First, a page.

FOR once — just for once — it is not about the cash.
Christian Eriksen, who wants to live and work in another country, knows a footballer’s career is over in a flash.
During endless rounds of contract negotiations and talks with Tottenham’s top brass, Eriksen has been consistent.
After six years in a Spurs shirt, the 27-old-year Denmark international wants to try something different.
He should be admired for that.
The change of pace, adapting to a new lifestyle and culture, plus the challenge of living and working in another country consumes him.
It is an impressive quality.
Nobody talks about Eriksen holding Tottenham to ransom, with stories generated about interest from clubs all over Europe designed purely to get a better deal out of Daniel Levy.
The Spurs chairman, doing his nut that a depreciating asset is in his first-team squad, has tried everything to persuade him to stay.
In this rare case, money is not doing the talking.
Signed from Ajax for £11.5million in 2013, Eriksen’s true market value would be well over £100m if Tottenham had tied him down to a long-term contract.
The best they can hope for now is around the £60m mark, with the star in the final year of his contract.
Eriksen recognises the enormous potential in North London, that he plays for an ambitious, progressive club under the Levy-Mauricio Pochettino management axis.
Even so, there is life beyond the Premier League and Eriksen is determined to experience it.
The Dane wants to broaden his football education, to become a more rounded player and try out a different approach to the sport at the highest level.
Naturally, Spanish football, with its dreamy tempo and emphasis on skilful types trying to master their art, appeals to him.
Real Madrid, struggling to come up with the cash after some more weighty investment this summer, have asked him to wait a year.
He could sign a pre-contract in January, before heading to the Bernabeu on a free transfer when his deal with Spurs ends after this season.
Eriksen would prefer to go sooner — the Spanish transfer window is open until September 2 — but Spurs are hanging in there in the hope they can make the breakthrough.
It seems unlikely.
Eriksen will sign a five-year contract with his next club, taking him to the grand age of 33 by the time it expires.
He has been a model of consistency at Tottenham, twice winning the Player of the Year in his time there.
The playmaker, with his clever touches around the penalty area setting up Harry Kane for his goalscoring chances, commands respect.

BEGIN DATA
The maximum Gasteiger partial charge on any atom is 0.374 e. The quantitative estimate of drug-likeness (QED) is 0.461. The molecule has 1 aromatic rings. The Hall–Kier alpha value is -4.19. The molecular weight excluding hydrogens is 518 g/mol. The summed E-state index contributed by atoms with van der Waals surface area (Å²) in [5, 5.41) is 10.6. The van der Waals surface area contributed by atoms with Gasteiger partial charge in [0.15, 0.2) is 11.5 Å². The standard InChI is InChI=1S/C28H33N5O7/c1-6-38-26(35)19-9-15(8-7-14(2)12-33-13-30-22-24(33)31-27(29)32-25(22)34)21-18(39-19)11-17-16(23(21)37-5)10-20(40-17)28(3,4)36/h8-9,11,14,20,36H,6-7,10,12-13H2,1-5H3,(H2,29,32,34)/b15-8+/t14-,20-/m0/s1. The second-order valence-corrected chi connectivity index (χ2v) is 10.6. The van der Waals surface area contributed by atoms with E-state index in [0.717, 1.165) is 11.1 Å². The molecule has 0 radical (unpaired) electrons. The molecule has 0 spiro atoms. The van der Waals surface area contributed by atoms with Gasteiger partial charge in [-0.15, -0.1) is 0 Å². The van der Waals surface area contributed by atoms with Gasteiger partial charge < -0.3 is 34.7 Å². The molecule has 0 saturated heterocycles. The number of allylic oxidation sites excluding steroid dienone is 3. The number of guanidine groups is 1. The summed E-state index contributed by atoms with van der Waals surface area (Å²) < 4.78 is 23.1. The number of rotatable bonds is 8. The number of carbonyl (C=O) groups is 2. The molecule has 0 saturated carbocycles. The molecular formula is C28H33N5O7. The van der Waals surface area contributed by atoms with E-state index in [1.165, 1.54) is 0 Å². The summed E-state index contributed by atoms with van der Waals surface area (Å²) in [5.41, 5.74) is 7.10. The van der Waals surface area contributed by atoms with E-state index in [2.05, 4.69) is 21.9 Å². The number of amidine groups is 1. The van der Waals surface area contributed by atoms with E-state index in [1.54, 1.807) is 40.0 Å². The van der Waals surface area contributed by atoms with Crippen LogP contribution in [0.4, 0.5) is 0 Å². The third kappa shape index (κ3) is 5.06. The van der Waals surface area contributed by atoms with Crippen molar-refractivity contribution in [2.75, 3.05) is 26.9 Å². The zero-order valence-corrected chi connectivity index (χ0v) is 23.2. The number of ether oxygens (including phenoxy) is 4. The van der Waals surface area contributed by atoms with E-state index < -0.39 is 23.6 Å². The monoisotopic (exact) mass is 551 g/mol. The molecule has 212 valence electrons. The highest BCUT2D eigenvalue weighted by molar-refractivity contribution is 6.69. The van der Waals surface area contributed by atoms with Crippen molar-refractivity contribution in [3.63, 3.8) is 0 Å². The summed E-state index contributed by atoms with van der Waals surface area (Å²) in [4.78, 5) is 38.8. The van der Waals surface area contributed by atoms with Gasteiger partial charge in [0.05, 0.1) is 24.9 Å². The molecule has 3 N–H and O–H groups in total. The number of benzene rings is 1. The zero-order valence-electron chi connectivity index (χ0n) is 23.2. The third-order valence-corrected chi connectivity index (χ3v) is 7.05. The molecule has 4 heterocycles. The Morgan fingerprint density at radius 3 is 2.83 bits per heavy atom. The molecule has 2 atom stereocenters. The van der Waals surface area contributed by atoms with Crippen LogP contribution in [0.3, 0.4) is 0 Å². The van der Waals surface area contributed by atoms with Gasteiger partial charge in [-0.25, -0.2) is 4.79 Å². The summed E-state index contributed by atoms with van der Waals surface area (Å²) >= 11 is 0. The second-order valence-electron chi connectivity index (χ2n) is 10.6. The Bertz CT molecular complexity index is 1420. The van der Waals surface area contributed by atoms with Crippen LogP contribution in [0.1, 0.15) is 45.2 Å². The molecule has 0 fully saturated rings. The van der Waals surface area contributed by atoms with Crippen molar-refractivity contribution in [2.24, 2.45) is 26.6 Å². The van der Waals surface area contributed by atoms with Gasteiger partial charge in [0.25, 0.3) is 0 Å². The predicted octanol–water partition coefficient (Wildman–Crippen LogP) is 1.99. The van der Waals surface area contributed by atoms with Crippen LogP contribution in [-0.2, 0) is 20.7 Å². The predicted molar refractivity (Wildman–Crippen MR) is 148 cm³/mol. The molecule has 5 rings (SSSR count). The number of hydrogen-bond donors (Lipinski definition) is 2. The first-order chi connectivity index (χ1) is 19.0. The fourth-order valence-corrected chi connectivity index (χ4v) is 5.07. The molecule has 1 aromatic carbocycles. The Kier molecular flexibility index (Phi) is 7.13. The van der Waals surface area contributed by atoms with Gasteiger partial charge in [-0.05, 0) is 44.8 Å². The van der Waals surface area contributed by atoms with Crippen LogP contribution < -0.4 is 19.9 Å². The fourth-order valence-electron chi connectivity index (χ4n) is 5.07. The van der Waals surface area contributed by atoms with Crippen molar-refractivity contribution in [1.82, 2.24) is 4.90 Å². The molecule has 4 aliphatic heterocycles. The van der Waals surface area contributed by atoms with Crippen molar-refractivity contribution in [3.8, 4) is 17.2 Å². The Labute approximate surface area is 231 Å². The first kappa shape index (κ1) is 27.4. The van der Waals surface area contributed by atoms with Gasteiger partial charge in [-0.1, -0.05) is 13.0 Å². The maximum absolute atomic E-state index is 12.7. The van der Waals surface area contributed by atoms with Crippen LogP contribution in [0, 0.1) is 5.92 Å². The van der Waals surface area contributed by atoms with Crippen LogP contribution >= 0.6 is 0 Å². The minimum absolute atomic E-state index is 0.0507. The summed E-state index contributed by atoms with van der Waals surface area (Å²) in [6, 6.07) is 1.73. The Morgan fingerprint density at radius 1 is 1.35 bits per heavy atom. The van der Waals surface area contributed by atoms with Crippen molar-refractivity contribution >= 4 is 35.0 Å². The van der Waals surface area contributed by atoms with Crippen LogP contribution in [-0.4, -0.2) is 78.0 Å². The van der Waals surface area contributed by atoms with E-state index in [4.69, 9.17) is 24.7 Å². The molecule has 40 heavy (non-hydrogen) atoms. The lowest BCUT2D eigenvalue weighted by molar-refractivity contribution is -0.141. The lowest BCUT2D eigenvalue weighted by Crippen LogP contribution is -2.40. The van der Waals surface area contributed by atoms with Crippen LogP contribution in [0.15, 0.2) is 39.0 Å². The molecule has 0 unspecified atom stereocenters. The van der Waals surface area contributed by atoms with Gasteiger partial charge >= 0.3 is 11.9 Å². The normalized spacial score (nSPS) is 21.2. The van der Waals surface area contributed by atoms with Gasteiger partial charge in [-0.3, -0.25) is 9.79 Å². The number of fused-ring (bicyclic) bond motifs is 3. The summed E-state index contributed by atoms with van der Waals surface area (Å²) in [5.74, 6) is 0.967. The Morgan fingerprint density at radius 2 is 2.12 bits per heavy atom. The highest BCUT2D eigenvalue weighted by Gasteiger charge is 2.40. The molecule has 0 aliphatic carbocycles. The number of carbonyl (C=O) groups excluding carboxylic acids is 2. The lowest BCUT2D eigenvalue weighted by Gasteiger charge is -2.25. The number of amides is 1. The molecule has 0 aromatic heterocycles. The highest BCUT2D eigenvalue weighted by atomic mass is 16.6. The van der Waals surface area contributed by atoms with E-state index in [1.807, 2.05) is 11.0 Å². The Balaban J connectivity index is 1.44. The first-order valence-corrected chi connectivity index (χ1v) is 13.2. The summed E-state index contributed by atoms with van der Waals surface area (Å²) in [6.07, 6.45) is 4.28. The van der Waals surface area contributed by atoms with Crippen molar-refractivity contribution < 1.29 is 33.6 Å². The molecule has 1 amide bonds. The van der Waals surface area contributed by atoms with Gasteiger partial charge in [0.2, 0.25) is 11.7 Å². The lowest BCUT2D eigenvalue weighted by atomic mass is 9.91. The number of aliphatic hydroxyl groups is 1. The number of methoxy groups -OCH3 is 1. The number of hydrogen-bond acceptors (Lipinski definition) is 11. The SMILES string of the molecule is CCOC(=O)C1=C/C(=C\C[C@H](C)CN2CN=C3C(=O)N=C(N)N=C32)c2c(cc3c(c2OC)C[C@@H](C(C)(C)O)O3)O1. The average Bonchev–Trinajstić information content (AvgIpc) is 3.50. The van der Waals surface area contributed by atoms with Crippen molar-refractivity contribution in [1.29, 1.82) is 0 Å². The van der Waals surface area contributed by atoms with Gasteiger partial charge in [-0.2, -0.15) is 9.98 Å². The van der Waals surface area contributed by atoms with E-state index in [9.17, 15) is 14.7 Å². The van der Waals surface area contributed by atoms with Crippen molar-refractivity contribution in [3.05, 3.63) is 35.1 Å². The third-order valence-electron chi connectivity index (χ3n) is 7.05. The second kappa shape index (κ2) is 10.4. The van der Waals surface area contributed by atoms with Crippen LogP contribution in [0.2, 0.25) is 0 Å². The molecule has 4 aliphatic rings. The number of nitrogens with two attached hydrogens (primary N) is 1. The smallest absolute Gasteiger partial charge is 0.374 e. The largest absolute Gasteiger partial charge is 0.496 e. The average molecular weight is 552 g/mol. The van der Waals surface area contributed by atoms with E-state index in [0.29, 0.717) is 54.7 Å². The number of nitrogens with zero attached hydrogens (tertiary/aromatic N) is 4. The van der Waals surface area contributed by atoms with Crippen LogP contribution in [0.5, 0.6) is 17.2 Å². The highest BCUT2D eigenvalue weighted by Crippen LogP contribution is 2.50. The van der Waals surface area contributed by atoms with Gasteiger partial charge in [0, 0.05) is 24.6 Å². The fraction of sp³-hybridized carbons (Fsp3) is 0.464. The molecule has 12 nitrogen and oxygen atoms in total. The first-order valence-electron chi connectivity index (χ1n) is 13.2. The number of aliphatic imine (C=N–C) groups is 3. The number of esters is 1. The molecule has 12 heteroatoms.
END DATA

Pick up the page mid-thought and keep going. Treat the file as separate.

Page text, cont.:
He is a wanted man.
The Italian option has also opened up in recent weeks because serial Serie A champions Juventus would dearly love to work with a player with his skill set.
Neymar leaving Paris Saint- Germain for Barcelona or Real Madrid, PSG signing Dybala as a replacement, opening up a spot at Juventus for Eriksen seems improbable.
Even so, Eriksen’s status at the top table means his name is always in these conversations.
He seems unaffected, continuing to be picked by Poch as Spurs try to work out who will be a worthy long-term successor to their talented No 23.
His is a big shirt to fill.
Eriksen is a top player, easy on the eye when the ball is at his feet and when he is drifting past opponents with those razor sharp turns.
He has earned the right to try something else, to play for another top European club while he is still in his prime.
It does not suit Spurs to watch him leave for nothing but at least there is more to this transfer than money.
That certainly makes a change.
Javi has a hangover
JAVI GRACIA did a pretty decent job at Watford last season but the 6-0 tonking by Manchester City in the FA Cup final takes time to recover from.
Although pre-season was mixed, the Hornets have lost their opening two Premier League games — 3-0 at home to Brighton followed by a 1-0 defeat to Everton at Goodison Park.
They play West Ham at home tomorrow and boss Gracia needs to put that walloping at Wembley firmly behind them with a decent result.
Still sturs the blood
BRENDAN RODGERS and Roy Hodgson worked closely enough with Daniel Sturridge to refer to him as a “world-class” talent.
Now Trabzonspor, who were fourth in Turkey’s Super Lig last season, will benefit from that whenever the 29-year-old is fit to play over the next three years.
The former Liverpool ace — who finished the season holding aloft the Champions League trophy in Madrid — goes down as an unfulfilled talent.
On his day, striker Sturridge could be a world-beater but England never quite got the best out of him.
Scott Ful of talent
SCOTT PARKER has firm ideas on the way he wants Fulham to play their way back into the Premier League.
His fluid 4-3-3 quickly got to grips with Millwall on Wednesday — in a 4-0 dismantling that raised the bar for playing football in the Championship at such a high tempo.
Parker, 38, was dealt a pretty tough hand last season.
He replaced Italian Claudio Ranieri when Fulham were already hurtling towards the trap door.
He quietly rebuilt over the summer, shaping and moulding the squad in a way that suits his ideas on the type of football he wants to watch.
With three league wins out of four this season, the former England and Fulham midfield man is now starting to make his mark as a manager in West London.